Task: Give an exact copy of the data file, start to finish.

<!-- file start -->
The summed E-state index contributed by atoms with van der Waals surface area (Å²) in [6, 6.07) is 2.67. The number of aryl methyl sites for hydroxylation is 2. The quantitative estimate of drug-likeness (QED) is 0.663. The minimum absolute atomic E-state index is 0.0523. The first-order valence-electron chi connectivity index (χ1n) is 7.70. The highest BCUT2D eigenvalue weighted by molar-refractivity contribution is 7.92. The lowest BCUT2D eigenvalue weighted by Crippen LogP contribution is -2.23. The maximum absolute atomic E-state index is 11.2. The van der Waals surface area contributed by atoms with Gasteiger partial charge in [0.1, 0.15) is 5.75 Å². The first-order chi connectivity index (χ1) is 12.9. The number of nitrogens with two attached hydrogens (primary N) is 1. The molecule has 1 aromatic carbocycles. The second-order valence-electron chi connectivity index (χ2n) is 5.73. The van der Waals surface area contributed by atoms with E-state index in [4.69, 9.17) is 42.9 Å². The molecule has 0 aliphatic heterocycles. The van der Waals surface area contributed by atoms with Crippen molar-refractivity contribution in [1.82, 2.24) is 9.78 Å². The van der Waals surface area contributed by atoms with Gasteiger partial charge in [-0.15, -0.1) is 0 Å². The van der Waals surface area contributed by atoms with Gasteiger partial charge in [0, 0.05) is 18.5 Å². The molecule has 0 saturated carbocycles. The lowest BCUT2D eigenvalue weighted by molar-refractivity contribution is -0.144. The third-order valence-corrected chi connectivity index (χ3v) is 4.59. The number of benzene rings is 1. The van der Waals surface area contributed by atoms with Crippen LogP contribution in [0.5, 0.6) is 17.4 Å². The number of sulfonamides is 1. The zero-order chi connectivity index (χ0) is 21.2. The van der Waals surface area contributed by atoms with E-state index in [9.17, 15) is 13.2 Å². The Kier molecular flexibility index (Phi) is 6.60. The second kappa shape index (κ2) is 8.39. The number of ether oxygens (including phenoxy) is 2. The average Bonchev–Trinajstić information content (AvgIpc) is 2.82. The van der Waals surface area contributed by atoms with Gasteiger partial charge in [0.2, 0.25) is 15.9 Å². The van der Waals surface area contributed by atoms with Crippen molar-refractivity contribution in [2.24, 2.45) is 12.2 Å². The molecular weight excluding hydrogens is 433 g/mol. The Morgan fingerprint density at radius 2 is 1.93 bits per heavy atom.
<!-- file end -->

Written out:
The summed E-state index contributed by atoms with van der Waals surface area (Å²) in [6, 6.07) is 2.67. The number of aryl methyl sites for hydroxylation is 2. The quantitative estimate of drug-likeness (QED) is 0.663. The minimum absolute atomic E-state index is 0.0523. The first-order valence-electron chi connectivity index (χ1n) is 7.70. The highest BCUT2D eigenvalue weighted by molar-refractivity contribution is 7.92. The lowest BCUT2D eigenvalue weighted by Crippen LogP contribution is -2.23. The maximum absolute atomic E-state index is 11.2. The van der Waals surface area contributed by atoms with Gasteiger partial charge in [0.1, 0.15) is 5.75 Å². The first-order chi connectivity index (χ1) is 12.9. The number of nitrogens with two attached hydrogens (primary N) is 1. The molecule has 1 aromatic carbocycles. The second-order valence-electron chi connectivity index (χ2n) is 5.73. The van der Waals surface area contributed by atoms with E-state index in [4.69, 9.17) is 42.9 Å². The molecule has 0 aliphatic heterocycles. The van der Waals surface area contributed by atoms with Crippen molar-refractivity contribution in [1.82, 2.24) is 9.78 Å². The van der Waals surface area contributed by atoms with Gasteiger partial charge in [-0.15, -0.1) is 0 Å². The van der Waals surface area contributed by atoms with Gasteiger partial charge in [0, 0.05) is 18.5 Å². The molecule has 0 saturated carbocycles. The lowest BCUT2D eigenvalue weighted by molar-refractivity contribution is -0.144. The third-order valence-corrected chi connectivity index (χ3v) is 4.59. The number of benzene rings is 1. The van der Waals surface area contributed by atoms with Crippen LogP contribution in [0.5, 0.6) is 17.4 Å². The number of sulfonamides is 1. The zero-order chi connectivity index (χ0) is 21.2. The van der Waals surface area contributed by atoms with E-state index in [9.17, 15) is 13.2 Å². The Kier molecular flexibility index (Phi) is 6.60. The second kappa shape index (κ2) is 8.39. The number of ether oxygens (including phenoxy) is 2. The average Bonchev–Trinajstić information content (AvgIpc) is 2.82. The van der Waals surface area contributed by atoms with Gasteiger partial charge in [0.2, 0.25) is 15.9 Å². The van der Waals surface area contributed by atoms with Crippen molar-refractivity contribution in [2.24, 2.45) is 12.2 Å². The molecular weight excluding hydrogens is 433 g/mol. The Morgan fingerprint density at radius 2 is 1.93 bits per heavy atom.